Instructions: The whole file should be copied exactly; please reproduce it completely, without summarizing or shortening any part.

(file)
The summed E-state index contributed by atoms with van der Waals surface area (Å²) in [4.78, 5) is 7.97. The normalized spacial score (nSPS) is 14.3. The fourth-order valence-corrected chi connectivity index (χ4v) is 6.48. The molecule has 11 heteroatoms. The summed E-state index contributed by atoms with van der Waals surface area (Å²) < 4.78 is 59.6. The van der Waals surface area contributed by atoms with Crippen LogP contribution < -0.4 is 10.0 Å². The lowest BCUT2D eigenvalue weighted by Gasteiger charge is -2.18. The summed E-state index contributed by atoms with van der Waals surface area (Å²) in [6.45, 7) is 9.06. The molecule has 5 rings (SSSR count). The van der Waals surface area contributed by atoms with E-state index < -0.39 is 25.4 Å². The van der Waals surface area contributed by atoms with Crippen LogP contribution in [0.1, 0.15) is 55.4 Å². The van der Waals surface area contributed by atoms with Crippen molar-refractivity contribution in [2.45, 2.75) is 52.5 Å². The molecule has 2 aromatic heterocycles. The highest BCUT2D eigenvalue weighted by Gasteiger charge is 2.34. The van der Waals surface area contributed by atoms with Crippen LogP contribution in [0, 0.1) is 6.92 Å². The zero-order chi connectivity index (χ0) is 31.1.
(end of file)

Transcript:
The summed E-state index contributed by atoms with van der Waals surface area (Å²) in [4.78, 5) is 7.97. The normalized spacial score (nSPS) is 14.3. The fourth-order valence-corrected chi connectivity index (χ4v) is 6.48. The molecule has 11 heteroatoms. The summed E-state index contributed by atoms with van der Waals surface area (Å²) < 4.78 is 59.6. The van der Waals surface area contributed by atoms with Crippen LogP contribution < -0.4 is 10.0 Å². The lowest BCUT2D eigenvalue weighted by Gasteiger charge is -2.18. The summed E-state index contributed by atoms with van der Waals surface area (Å²) in [6.45, 7) is 9.06. The molecule has 5 rings (SSSR count). The van der Waals surface area contributed by atoms with E-state index < -0.39 is 25.4 Å². The van der Waals surface area contributed by atoms with Crippen LogP contribution in [0.1, 0.15) is 55.4 Å². The van der Waals surface area contributed by atoms with Crippen molar-refractivity contribution in [2.45, 2.75) is 52.5 Å². The molecule has 2 aromatic heterocycles. The highest BCUT2D eigenvalue weighted by Gasteiger charge is 2.34. The van der Waals surface area contributed by atoms with Crippen LogP contribution in [0, 0.1) is 6.92 Å². The zero-order chi connectivity index (χ0) is 31.1.